NFL Tells Teams in Memo Not to Anticipate All-Virtual Offseason in 2021

Tyler Conway@@jtylerconwayFeatured Columnist IVMarch 31, 2021

TAMPA, FL - FEBRUARY 06: NFL Commissioner Roger Goodell speaks to Feeding Tampa Bay volunteers ebfopre handing out food to families in need at Carter G. Woodson K-8 School in Tampa on February 6, 2021, in Tampa, Florida. NFL Commissioner Roger Goodell and Feeding Tampa Bay CEO Thomas Mantz handout food during a donation drive to help feed families in need. (Photo by Octavio Jones/Getty Images)
Octavio Jones/Getty Images

The NFL sent a memo to teams Wednesday saying it anticipates at least some part of the offseason program to take place in person.

The memo, which was obtained by Tom Pelissero of NFL Network, said virtual offseason programs will resume April 19. However, the league said protocols will be subject to change for vaccinated individuals. 

"It is also anticipated that clubs that achieve a certain rate of vaccination among its tiered staff and players may be permitted to relax restrictions that apply to meetings, mealtime and use of locker rooms," the memo reads.

The NFL conducted its entire 2020 offseason program virtually due to the COVID-19 pandemic. Mike Florio of Pro Football Talk reported players have been pushing hard for another virtual offseason, citing COVID-19 safety concerns. 

NFLPA president JC Tretter wrote in December that the union feels the 2020 season showed offseason, in-person workouts are unnecessary. 

"After experiencing that change, there is no reason for us to ever return to the previous offseason program,” Tretter wrote. “We are the only major sports league with an offseason program. The most physically demanding sport is the only league that brings their players back for extra practices outside of the season.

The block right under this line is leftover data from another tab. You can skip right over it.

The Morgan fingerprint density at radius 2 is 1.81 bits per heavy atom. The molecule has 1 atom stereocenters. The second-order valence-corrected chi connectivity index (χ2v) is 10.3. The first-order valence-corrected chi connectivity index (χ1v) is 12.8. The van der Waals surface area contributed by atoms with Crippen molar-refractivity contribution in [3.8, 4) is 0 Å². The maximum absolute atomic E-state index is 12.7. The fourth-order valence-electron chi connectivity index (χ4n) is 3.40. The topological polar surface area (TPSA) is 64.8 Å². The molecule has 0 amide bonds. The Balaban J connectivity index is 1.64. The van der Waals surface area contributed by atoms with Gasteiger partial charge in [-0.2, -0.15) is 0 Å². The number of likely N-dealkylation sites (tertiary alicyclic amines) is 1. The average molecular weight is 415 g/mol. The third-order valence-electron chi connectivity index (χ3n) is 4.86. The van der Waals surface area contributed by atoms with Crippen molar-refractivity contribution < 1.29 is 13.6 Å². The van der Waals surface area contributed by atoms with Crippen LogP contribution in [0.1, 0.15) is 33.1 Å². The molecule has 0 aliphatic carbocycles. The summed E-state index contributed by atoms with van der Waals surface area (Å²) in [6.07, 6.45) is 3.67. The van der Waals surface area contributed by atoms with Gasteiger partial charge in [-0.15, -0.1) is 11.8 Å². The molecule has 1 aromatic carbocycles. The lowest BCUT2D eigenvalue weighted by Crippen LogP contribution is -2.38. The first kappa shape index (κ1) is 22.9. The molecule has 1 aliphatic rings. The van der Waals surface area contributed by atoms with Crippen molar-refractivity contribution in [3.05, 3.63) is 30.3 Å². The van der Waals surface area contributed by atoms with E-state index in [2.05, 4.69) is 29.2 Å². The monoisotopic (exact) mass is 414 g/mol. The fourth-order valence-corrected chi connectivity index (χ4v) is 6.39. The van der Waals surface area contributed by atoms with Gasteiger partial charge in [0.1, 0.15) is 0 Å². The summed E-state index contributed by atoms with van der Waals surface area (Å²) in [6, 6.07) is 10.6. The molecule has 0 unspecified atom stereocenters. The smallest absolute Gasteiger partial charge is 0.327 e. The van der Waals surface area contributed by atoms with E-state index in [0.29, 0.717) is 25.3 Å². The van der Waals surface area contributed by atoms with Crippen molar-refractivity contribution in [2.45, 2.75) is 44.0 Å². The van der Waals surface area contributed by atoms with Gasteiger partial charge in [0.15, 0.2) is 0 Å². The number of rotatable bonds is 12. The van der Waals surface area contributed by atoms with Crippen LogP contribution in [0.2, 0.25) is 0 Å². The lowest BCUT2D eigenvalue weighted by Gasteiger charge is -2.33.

“The argument in favor of these offseason practices is based on the assumption that players need reps during OTAs to develop and learn while teams need the practices to jell. Yet, the lack of OTAs this year demonstrated that those theories aren’t substantiated. New and first-year head coaches had success. Newly assembled teams had success. Rookies stepped in and played at a high level all across the league.”

The 2020 season did, indeed, go off without any noticeable drop in quality of play or young players struggling amid a lack of offseason work. The NFL eliminated the 2020 preseason in order to get players ready for the regular season—something that will not happen in 2021—but Tretter's argument in favor of a virtual offseason is strong.

Ownership and the players are set to negotiate a new-look offseason program after the NFL exercised its right to expand the regular season to 17 games, starting in 2021. Preseason play was reduced to three games per team as part of the change.